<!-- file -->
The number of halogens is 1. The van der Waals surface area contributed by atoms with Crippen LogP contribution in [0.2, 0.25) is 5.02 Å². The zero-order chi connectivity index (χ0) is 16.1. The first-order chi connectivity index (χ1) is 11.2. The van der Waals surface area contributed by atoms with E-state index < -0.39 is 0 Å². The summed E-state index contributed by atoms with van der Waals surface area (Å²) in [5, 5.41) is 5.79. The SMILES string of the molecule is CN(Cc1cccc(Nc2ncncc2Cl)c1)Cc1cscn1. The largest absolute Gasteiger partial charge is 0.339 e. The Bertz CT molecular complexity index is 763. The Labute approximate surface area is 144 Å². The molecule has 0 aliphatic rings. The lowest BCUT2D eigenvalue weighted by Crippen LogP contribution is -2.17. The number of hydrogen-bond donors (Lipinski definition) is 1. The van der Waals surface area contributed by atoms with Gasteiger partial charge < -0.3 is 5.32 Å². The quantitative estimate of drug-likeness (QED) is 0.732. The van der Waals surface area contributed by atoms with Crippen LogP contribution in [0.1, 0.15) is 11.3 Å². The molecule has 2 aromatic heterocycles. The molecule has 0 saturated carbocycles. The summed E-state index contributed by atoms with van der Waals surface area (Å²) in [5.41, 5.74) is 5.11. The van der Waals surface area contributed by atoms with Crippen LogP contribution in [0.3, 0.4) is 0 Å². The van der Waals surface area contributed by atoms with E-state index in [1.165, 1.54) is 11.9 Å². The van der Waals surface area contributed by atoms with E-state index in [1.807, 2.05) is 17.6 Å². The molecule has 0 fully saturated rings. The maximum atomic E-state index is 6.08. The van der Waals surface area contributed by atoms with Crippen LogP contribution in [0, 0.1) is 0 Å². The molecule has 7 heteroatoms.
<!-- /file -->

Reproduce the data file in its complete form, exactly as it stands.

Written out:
The number of halogens is 1. The van der Waals surface area contributed by atoms with Crippen LogP contribution in [0.2, 0.25) is 5.02 Å². The zero-order chi connectivity index (χ0) is 16.1. The first-order chi connectivity index (χ1) is 11.2. The van der Waals surface area contributed by atoms with E-state index < -0.39 is 0 Å². The summed E-state index contributed by atoms with van der Waals surface area (Å²) in [5, 5.41) is 5.79. The SMILES string of the molecule is CN(Cc1cccc(Nc2ncncc2Cl)c1)Cc1cscn1. The largest absolute Gasteiger partial charge is 0.339 e. The Bertz CT molecular complexity index is 763. The Labute approximate surface area is 144 Å². The molecule has 0 aliphatic rings. The lowest BCUT2D eigenvalue weighted by Crippen LogP contribution is -2.17. The number of hydrogen-bond donors (Lipinski definition) is 1. The van der Waals surface area contributed by atoms with Gasteiger partial charge < -0.3 is 5.32 Å². The quantitative estimate of drug-likeness (QED) is 0.732. The van der Waals surface area contributed by atoms with Crippen LogP contribution in [0.1, 0.15) is 11.3 Å². The molecule has 2 aromatic heterocycles. The molecule has 0 saturated carbocycles. The summed E-state index contributed by atoms with van der Waals surface area (Å²) in [5.41, 5.74) is 5.11. The van der Waals surface area contributed by atoms with Crippen LogP contribution in [0.3, 0.4) is 0 Å². The van der Waals surface area contributed by atoms with E-state index in [1.165, 1.54) is 11.9 Å². The van der Waals surface area contributed by atoms with E-state index in [1.807, 2.05) is 17.6 Å². The molecule has 0 fully saturated rings. The maximum atomic E-state index is 6.08. The van der Waals surface area contributed by atoms with Crippen LogP contribution in [0, 0.1) is 0 Å². The molecule has 7 heteroatoms.